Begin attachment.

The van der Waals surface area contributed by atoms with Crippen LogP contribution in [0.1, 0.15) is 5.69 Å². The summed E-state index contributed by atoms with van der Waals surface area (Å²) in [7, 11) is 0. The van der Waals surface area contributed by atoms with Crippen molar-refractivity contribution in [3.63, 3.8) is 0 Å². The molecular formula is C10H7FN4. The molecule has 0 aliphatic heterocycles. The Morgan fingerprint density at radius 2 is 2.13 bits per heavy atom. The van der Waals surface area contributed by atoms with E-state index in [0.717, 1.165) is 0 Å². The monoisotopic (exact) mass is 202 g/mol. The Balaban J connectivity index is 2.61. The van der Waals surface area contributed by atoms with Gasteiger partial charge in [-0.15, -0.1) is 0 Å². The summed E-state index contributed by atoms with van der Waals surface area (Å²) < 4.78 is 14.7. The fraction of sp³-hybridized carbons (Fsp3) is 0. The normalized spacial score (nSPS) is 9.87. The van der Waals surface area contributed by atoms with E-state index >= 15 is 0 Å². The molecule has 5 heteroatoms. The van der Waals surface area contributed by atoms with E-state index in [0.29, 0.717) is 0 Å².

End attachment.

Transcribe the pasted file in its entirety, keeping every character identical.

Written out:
The van der Waals surface area contributed by atoms with Crippen LogP contribution in [0.1, 0.15) is 5.69 Å². The summed E-state index contributed by atoms with van der Waals surface area (Å²) in [7, 11) is 0. The van der Waals surface area contributed by atoms with Crippen molar-refractivity contribution in [3.63, 3.8) is 0 Å². The molecular formula is C10H7FN4. The molecule has 0 aliphatic heterocycles. The Morgan fingerprint density at radius 2 is 2.13 bits per heavy atom. The van der Waals surface area contributed by atoms with E-state index in [0.717, 1.165) is 0 Å². The monoisotopic (exact) mass is 202 g/mol. The Balaban J connectivity index is 2.61. The van der Waals surface area contributed by atoms with Gasteiger partial charge in [-0.15, -0.1) is 0 Å². The summed E-state index contributed by atoms with van der Waals surface area (Å²) < 4.78 is 14.7. The fraction of sp³-hybridized carbons (Fsp3) is 0. The normalized spacial score (nSPS) is 9.87. The van der Waals surface area contributed by atoms with E-state index >= 15 is 0 Å². The molecule has 5 heteroatoms. The van der Waals surface area contributed by atoms with E-state index in [0.29, 0.717) is 0 Å².